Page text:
H.G. Wells on the Future

We look back through countless millions of years and see the great will to live struggling out of the intertidal slime, struggling from shape to shape and from power to power, crawling and then walking confidently upon the land, struggling generation after generation to master the air, creeping down into the darkness of the deep; we see it turn upon itself in rage and hunger and reshape itself anew, we watch it draw nearer and more akin to us, expanding, elaborating itself, pursuing its relentless inconceivable purpose, until at last it reaches us and its being beats through our brains and arteries, throbs and thunders in our battleships, roars through our cities, sings in our music and flowers in our art. And when, from that retrospect, we turn again towards the future, surely any thought of finality, any millennial settlement of cultured persons, has vanished from our minds. The fact that man is not final is the great unmanageable disturbing fact that rises upon us in the scientific discovery of the future, and to my mind at any rate the question what is to come after man is the most persistently fascinating and the most insoluble question in the whole world. Of course we have no answer. Such imaginations as we have refuse to rise to the task.


It is conceivable that some great unexpected mass of matter should presently rush upon us out of space, whirl sun and planets aside like dead leaves before the breeze, and collide with and utterly destroy every spark of life upon this earth. There is nothing in science to show why such a thing should not be. It is conceivable, too, that some pestilence may presently appear, some new disease, that will destroy, not 10 or 15 or 20 per cent of the earth's inhabitants as pestilences have done in the past, but 100 per cent, and so end our race. No one, speaking from {293} scientific grounds alone, can say, that cannot be. There may arise new animals to prey upon us by land and sea, and there may come some drug or a wrecking madness into the minds of men. And finally there is the reasonable certainty that this sun of ours must some day radiate itself toward extinction; that at least must happen, until some day this earth of ours, tideless and slow moving, will be dead and frozen, and all that has lived upon it will be frozen out and done with. There surely man must end. That of all such nightmares is the most insistently convincing. And yet one doesn't believe it. At least I do not. And I do not believe in these things because I have come to believe in certain other thingsā€”in the coherency and purpose in the world and in the greatness of human destiny. Worlds may freeze and suns may perish, but there stirs something within us now that can never die again.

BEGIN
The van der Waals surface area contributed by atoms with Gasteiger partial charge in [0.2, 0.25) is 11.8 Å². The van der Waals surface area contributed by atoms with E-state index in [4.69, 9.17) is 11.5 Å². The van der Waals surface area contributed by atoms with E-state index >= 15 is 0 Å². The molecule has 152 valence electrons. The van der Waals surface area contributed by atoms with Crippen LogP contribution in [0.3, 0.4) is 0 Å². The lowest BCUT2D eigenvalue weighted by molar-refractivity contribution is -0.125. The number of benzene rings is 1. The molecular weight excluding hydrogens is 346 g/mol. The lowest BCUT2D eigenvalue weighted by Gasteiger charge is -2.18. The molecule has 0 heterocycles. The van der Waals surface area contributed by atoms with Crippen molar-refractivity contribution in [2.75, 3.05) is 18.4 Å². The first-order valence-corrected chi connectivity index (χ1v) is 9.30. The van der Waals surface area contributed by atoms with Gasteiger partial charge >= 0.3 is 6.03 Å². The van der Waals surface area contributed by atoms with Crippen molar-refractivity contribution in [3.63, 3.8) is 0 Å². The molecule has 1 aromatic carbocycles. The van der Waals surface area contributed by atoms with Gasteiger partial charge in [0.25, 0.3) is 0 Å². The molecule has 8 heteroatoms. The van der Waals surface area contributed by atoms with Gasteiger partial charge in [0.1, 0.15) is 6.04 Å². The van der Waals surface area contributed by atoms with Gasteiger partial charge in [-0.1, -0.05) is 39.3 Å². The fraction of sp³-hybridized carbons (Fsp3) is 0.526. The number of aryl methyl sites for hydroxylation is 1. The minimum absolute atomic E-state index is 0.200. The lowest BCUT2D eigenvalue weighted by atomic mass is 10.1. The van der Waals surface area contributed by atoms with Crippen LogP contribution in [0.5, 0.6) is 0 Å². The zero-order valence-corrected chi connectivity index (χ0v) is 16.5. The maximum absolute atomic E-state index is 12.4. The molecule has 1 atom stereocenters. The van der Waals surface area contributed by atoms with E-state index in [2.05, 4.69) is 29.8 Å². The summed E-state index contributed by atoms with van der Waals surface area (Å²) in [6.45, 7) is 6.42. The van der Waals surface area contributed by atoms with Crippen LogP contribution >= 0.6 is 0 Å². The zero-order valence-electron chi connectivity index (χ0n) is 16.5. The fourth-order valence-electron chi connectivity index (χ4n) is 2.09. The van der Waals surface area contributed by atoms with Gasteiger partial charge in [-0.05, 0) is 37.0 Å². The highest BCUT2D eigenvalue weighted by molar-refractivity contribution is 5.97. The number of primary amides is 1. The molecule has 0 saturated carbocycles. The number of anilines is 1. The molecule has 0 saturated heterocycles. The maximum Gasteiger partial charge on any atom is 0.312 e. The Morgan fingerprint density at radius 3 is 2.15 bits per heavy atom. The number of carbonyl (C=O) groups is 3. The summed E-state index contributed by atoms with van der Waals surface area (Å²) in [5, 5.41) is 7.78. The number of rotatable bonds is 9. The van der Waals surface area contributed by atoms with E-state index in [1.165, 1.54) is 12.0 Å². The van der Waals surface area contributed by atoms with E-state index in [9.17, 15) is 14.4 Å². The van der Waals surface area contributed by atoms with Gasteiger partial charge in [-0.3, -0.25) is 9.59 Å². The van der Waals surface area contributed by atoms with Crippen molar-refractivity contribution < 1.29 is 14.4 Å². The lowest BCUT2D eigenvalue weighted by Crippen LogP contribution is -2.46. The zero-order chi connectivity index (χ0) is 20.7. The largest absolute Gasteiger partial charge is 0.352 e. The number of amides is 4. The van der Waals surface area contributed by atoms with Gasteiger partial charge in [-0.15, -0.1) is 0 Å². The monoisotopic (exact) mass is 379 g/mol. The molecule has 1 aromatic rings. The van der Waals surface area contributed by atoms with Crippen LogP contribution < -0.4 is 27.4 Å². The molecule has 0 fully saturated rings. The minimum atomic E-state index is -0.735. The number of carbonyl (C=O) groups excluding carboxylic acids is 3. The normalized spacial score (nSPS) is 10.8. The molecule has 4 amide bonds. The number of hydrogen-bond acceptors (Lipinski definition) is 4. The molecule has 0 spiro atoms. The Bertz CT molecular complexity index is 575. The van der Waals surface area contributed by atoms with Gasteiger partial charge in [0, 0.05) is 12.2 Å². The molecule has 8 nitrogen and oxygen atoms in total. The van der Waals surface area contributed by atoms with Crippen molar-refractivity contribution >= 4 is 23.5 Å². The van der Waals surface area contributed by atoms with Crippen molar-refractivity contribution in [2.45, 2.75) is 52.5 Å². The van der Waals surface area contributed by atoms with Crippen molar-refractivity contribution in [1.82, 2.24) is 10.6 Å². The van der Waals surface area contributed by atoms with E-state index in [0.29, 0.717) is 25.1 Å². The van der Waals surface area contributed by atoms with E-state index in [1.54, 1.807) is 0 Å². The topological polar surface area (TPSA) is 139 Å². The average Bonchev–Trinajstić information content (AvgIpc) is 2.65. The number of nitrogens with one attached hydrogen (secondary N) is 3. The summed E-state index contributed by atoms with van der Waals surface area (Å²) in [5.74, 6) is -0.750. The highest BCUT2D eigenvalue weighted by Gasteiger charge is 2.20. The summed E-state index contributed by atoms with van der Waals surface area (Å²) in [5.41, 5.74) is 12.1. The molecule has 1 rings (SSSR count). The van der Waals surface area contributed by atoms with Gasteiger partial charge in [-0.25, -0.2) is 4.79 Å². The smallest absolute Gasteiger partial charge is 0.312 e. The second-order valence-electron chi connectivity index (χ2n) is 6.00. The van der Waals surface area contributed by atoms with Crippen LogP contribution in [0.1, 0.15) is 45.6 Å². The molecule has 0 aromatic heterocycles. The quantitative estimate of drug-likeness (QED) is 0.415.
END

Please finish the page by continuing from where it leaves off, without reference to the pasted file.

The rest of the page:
We are in the beginning of the greatest change that humanity has ever undergone. There is no shock, no epoch-making incident, but then there is no shock at a cloudy daybreak. At no point can we say, here it commences, now, last minute was night and this is morning. But insensibly we are in the day. What we can see and imagine gives us a measure and gives us faith for what surpasses the imagination.


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H.G. Wells:Person (0.764829 (positive:0.399291))

Earth (0.971132): dbpedia | freebase
Mind (0.783943): dbpedia | freebase | opencyc
English-language films (0.562646): dbpedia
World (0.557300): dbpedia | ciaFactbook | freebase
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 The Discovery of the Future
Books, Brochures, and Chapters>Book:  Wells , H. G. (2014-05-01), The Discovery of the Future, The Floating Press, Retrieved on 2015-01-24
  • Source Material [books.google.com]
  • Folksonomies: philosophy


    24 JAN 2015


    Notes for the books. Quotes, memes, things to include.
    Folksonomies: writing science fiction
    Folksonomies: writing science fiction